Volcanic plumes of ash are one of the many hazards associated with volcanic eruptions and knowledge of their location in three dimensions is essential for mitigating the hazards these present. A critical parameter of ash particles is their density. This varies as a function of eruption type and (possibly) particle size. Currently a density value of 2.5 g cm-3 is assumed for volcanic ash although variability between eruptions is at least 10 %. This uncertainty propagates through to satellite estimates of the ash plume mass, a critical measurement in understanding the threat of a plume to aviation. No less important is modellers’ use of ash density to determine the sedimentation and motion of ash plumes.

In this project the student will use a pycnometer to measure the density of ash from the many samples we have collected. If time permits the student would also investigate of how density changes with particle size. The overall aim of the project would be to draft a scientific paper on volcanic ash density by the end of the project.

Skills Required

The candidate should be studying for a degree in physical or environmental sciences. Practical laboratory experience is required.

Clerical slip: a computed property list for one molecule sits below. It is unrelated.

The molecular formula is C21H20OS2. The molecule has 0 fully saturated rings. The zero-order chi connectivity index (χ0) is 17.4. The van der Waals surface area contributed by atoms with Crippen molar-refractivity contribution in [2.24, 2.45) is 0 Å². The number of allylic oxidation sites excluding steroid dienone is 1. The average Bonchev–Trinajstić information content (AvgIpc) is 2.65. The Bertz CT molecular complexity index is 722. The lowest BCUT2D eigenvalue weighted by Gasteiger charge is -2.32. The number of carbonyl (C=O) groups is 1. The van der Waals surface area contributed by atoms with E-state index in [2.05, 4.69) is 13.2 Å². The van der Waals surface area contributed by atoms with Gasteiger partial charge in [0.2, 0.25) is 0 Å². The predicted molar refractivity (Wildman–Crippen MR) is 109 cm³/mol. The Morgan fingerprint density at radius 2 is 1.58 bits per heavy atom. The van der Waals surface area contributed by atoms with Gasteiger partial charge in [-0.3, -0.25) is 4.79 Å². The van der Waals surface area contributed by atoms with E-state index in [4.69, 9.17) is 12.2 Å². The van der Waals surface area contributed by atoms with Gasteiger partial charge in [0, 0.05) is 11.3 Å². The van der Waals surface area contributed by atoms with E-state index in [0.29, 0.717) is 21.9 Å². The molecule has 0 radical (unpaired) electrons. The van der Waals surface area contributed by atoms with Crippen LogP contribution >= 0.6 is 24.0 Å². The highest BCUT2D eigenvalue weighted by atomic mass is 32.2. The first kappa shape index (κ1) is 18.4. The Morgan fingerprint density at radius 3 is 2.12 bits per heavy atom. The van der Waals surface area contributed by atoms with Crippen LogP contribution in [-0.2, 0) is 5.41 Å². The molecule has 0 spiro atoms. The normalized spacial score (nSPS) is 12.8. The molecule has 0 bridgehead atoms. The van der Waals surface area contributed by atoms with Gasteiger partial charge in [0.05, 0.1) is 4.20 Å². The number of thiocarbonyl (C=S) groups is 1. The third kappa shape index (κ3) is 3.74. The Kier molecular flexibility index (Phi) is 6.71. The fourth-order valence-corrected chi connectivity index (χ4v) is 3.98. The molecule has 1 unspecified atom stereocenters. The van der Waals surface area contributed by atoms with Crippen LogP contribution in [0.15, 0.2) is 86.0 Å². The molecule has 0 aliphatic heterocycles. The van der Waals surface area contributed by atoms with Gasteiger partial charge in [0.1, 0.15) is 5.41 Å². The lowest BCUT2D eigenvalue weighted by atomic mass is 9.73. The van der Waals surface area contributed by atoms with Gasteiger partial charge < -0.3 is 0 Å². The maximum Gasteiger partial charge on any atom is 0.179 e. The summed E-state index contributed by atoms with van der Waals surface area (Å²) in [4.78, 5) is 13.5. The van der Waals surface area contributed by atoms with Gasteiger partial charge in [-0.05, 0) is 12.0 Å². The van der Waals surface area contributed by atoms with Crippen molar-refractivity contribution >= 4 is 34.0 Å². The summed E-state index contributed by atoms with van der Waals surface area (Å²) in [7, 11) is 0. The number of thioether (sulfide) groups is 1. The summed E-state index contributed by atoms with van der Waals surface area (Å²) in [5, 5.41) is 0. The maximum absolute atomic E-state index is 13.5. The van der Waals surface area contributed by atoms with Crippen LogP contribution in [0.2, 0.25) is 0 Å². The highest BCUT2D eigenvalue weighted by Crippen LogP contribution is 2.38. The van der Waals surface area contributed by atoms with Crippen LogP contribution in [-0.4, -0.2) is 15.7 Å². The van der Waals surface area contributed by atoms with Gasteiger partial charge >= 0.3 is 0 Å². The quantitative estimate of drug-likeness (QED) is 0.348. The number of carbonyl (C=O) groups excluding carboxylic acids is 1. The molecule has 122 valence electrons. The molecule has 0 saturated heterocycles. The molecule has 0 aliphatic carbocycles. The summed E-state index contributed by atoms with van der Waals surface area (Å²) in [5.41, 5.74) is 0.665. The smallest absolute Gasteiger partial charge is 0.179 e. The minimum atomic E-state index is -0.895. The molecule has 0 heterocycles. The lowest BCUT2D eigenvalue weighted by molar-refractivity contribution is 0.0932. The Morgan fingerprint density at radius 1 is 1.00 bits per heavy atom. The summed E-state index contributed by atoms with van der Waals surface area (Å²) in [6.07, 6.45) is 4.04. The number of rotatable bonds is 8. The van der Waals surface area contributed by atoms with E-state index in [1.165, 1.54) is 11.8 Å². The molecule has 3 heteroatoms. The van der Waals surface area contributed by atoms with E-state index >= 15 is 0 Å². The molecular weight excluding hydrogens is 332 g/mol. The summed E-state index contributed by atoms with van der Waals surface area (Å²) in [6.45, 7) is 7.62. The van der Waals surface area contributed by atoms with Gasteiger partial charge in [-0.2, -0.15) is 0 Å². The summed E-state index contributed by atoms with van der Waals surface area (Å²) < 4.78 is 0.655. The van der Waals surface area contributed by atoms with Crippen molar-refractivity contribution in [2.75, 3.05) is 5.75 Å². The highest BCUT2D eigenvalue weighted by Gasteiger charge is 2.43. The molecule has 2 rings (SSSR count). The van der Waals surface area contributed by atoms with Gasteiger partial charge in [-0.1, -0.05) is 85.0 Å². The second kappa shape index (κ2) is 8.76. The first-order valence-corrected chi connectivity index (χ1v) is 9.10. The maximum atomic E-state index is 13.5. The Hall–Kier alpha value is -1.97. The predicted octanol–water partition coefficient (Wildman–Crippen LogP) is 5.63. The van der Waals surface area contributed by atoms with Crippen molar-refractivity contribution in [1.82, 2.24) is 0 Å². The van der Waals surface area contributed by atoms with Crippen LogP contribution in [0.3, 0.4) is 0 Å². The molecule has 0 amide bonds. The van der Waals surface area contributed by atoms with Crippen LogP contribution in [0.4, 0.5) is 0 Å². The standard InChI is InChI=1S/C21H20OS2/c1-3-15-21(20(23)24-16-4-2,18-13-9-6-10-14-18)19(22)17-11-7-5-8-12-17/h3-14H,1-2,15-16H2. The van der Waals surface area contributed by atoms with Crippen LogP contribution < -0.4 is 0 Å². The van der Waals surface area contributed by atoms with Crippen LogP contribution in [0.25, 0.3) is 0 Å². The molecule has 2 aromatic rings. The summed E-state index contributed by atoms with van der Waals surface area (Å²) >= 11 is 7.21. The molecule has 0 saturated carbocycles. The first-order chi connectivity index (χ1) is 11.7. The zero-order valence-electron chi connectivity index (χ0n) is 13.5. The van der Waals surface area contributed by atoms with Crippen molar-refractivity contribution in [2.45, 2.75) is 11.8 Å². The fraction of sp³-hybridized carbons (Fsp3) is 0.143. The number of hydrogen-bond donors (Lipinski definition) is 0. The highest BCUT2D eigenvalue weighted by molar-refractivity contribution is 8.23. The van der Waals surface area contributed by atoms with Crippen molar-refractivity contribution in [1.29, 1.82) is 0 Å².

How to Apply

To apply please email a CV, name and contact details of one academic reference, and a short cover letting explaining your interest in the placement to don.grainger@physics.ox.ac.ukApplications will be first considered on the 29th of April and will be reviewed on an on-going basis until an appointment is made.

Communicating Geophysical Fluid Dynamics: a website for research and teaching

We propose to develop a series of web pages to present recent research results and a number of key phenomena in Geophysical Fluid Dynamics that builds on a collection of videos and images acquired over many years from various laboratory fluid flow experiments in Oxford and elsewhere. These include an historic collection of movies from the Met Office and Florida State University (Tallahassee, USA) that were digitised some years ago by the Media Services Unit in Oxford Physics. Some of this material will be presented in the form of a series of illustrated tutorials, suitable as supporting material for undergraduate and graduate courses in geophysical fluid dynamics, to illustrate phenomena such as baroclinic and barotropic instabilities, Rossby waves etc. as well as results from numerical model simulations and more modern experimental images and movies,. The site will also be supplemented with pages from recent research projects in experimental fluid dynamics, planetary atmospheres research etc., especially where they have resulted in interesting images and movies.

Skills required

This project would suit a computer-literate undergraduate in physical or environmental sciences, ideally with some prior experience in designing web material. Some knowledge of fluid dynamics would be beneficial but is not essential.

How to Apply

To apply please email a CV, name and contact details of one academic reference, and a short cover letting explaining your interest in the placement to peter.read@physics.ox.ac.uk. Applications will be first considered on the 29th of April and will be reviewed on an on-going basis until an appointment is made.